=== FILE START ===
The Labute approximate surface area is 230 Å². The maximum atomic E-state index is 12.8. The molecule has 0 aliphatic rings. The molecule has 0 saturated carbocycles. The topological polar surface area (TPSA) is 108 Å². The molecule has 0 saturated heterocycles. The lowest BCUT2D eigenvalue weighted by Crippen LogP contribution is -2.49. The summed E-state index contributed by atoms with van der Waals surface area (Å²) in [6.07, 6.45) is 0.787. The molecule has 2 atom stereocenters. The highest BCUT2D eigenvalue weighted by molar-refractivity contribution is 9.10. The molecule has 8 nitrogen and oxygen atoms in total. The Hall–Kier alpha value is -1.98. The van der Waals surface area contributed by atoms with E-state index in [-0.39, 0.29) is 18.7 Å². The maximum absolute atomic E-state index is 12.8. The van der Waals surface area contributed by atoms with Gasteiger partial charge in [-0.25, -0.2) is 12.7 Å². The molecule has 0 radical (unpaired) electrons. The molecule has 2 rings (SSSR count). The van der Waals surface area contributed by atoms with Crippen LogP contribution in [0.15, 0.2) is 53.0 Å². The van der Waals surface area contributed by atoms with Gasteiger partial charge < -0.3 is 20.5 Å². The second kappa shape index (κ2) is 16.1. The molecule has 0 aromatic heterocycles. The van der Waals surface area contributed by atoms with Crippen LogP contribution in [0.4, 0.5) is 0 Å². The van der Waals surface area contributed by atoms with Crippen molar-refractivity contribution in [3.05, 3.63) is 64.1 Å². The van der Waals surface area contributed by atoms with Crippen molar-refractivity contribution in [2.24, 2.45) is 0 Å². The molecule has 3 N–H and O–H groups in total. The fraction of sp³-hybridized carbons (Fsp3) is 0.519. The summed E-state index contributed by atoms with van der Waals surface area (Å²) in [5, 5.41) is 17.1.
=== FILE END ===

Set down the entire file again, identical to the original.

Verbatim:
The Labute approximate surface area is 230 Å². The maximum atomic E-state index is 12.8. The molecule has 0 aliphatic rings. The molecule has 0 saturated carbocycles. The topological polar surface area (TPSA) is 108 Å². The molecule has 0 saturated heterocycles. The lowest BCUT2D eigenvalue weighted by Crippen LogP contribution is -2.49. The summed E-state index contributed by atoms with van der Waals surface area (Å²) in [6.07, 6.45) is 0.787. The molecule has 2 atom stereocenters. The highest BCUT2D eigenvalue weighted by molar-refractivity contribution is 9.10. The molecule has 8 nitrogen and oxygen atoms in total. The Hall–Kier alpha value is -1.98. The van der Waals surface area contributed by atoms with E-state index in [-0.39, 0.29) is 18.7 Å². The maximum absolute atomic E-state index is 12.8. The van der Waals surface area contributed by atoms with Gasteiger partial charge in [-0.25, -0.2) is 12.7 Å². The molecule has 0 radical (unpaired) electrons. The molecule has 2 rings (SSSR count). The van der Waals surface area contributed by atoms with Crippen LogP contribution in [0.15, 0.2) is 53.0 Å². The van der Waals surface area contributed by atoms with Gasteiger partial charge < -0.3 is 20.5 Å². The second kappa shape index (κ2) is 16.1. The molecule has 0 aromatic heterocycles. The van der Waals surface area contributed by atoms with Crippen LogP contribution in [0.4, 0.5) is 0 Å². The van der Waals surface area contributed by atoms with Crippen molar-refractivity contribution in [3.05, 3.63) is 64.1 Å². The van der Waals surface area contributed by atoms with Crippen molar-refractivity contribution in [2.24, 2.45) is 0 Å². The molecule has 3 N–H and O–H groups in total. The fraction of sp³-hybridized carbons (Fsp3) is 0.519. The summed E-state index contributed by atoms with van der Waals surface area (Å²) in [5, 5.41) is 17.1.